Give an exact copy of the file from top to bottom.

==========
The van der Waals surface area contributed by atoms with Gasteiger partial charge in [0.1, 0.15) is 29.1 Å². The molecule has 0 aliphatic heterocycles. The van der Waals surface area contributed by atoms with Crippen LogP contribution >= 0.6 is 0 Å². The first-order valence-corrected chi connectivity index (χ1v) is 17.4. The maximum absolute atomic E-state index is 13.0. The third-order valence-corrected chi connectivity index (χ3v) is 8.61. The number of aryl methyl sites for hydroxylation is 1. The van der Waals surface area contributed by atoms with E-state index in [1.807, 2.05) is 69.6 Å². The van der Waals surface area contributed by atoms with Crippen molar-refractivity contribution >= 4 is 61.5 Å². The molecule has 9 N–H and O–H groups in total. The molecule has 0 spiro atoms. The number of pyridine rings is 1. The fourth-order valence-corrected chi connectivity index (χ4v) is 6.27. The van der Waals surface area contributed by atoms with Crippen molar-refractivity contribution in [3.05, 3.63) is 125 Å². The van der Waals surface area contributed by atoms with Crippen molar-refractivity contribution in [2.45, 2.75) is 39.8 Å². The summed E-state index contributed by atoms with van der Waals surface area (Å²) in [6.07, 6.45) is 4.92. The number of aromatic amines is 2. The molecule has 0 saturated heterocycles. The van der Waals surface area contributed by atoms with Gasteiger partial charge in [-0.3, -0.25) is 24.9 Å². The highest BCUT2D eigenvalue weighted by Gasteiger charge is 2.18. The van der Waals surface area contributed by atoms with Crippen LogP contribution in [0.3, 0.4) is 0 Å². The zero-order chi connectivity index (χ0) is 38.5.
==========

The van der Waals surface area contributed by atoms with Gasteiger partial charge in [0.1, 0.15) is 29.1 Å². The molecule has 0 aliphatic heterocycles. The van der Waals surface area contributed by atoms with Crippen LogP contribution >= 0.6 is 0 Å². The first-order valence-corrected chi connectivity index (χ1v) is 17.4. The maximum absolute atomic E-state index is 13.0. The third-order valence-corrected chi connectivity index (χ3v) is 8.61. The number of aryl methyl sites for hydroxylation is 1. The van der Waals surface area contributed by atoms with E-state index in [1.807, 2.05) is 69.6 Å². The van der Waals surface area contributed by atoms with Crippen molar-refractivity contribution >= 4 is 61.5 Å². The molecule has 9 N–H and O–H groups in total. The molecule has 0 spiro atoms. The number of pyridine rings is 1. The fourth-order valence-corrected chi connectivity index (χ4v) is 6.27. The van der Waals surface area contributed by atoms with Crippen molar-refractivity contribution in [3.05, 3.63) is 125 Å². The van der Waals surface area contributed by atoms with Crippen molar-refractivity contribution in [2.45, 2.75) is 39.8 Å². The summed E-state index contributed by atoms with van der Waals surface area (Å²) in [6.07, 6.45) is 4.92. The number of aromatic amines is 2. The molecule has 0 saturated heterocycles. The van der Waals surface area contributed by atoms with Gasteiger partial charge in [-0.3, -0.25) is 24.9 Å². The highest BCUT2D eigenvalue weighted by Gasteiger charge is 2.18. The van der Waals surface area contributed by atoms with Crippen LogP contribution in [0.3, 0.4) is 0 Å². The zero-order chi connectivity index (χ0) is 38.5.